Pre-famine Ireland was largely a place of hardworking simple people who lived off the land with very little to show for themselves. An acre fed a family and they were content to keep it at that. Unfortunately for the Irish, the British government had other plans once the blight hit which sent sick starving people out into the streets to die by the droves. Too sick to fight for their rights, their homes were burned. Meanwhile newspapers, parliamentary papers and workhouse minutes portrayed them as lazy but festive drunkards to the judgmental elite in England; even going so far as to insinuate that the rotting crops were a fitting punishment from God.
The museum houses a collection of permanent works and is currently hosting a temporary selection titled In the Lion’s Den from Daniel Macdonald, one of the only artists to depict the famine while it was happening. Turns out it was very uncouth to acknowledge those poor starving people in the higher society of Britain. According to Niamh O’Sullivan, the collection’s curator and Macdonald’s biographer:
Themes rarely visited by Irish artists – rural agitation, superstition and folkore, as well as aspects of the national character – were given spirited treatment by Macdonald who insinuated such subject matter in to the salons of metropolitan London, to venues distinctly hostile to Irish poverty, hunger and violence.
Macdonald’s most noteworthy painting, titled An Irish Peasant Family Discovering the Blight of Their Store, was unveiled in London during the worst year of the Great Hunger, 1847. Because the fungus that was infecting the crops putrefied the potatoes and turned them black under the soil, that year became known at Black ’47.
When I think of Ireland I think of rolling green pastures and wool sweaters. I think of the backpacking trip my sister and I took to Dingle Bay in the early nineties when I was a fresh faced teenager eager to see the world. I think of Celtic fiddles in tiny village pubs, rustic sea worn cliffs and a never ending flow of charming and inviting characters. I never think of starving poor people being forced out of their homes by a government that thought them on par with rats and pigeons.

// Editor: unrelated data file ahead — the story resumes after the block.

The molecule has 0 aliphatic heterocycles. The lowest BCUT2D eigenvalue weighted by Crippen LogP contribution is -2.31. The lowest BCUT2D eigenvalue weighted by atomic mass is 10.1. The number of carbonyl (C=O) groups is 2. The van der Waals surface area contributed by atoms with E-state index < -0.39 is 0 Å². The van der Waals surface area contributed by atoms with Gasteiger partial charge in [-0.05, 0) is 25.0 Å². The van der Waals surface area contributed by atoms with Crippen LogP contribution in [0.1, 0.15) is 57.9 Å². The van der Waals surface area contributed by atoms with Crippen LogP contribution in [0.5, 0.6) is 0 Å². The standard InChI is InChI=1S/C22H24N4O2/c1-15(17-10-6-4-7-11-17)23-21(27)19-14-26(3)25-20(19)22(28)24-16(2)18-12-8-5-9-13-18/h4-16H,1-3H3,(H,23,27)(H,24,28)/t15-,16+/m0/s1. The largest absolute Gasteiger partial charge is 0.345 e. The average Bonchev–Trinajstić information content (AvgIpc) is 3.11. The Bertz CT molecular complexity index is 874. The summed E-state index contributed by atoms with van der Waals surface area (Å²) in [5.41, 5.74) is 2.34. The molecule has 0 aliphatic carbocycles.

And while I’ve always known the arrival of the Irish in America was not exactly met with a warm hug (Gangs of New York anyone?), I never put the piece together that it was in fact a forced emigration because home had become unlivable and their government was intentionally culling their population. They had to leave in order to survive.
It’s always been fascinating to me how regularly we mis-remember the past. I was taught in history class that everyone came here to pursue the American Dream. And isn’t it so much nicer to believe that? Yah right, they came here on the off chance that it would keep their children from being murdered or starving to death, even though most of them died on the boat ride over. Sound familiar?
Depressing world politics aside, I had an absolutely lovely experience at the museum which included a ten-minute educational movie, sculptures, Celtic music, paintings, stained glass and a projection series of quotes and cartoons from the newspapers of that time. The staff were all engaged and knowledgeable and I left feeling proud to be descended from such a beautifully tenacious and sturdy stock. And to that I will certainly raise a glass!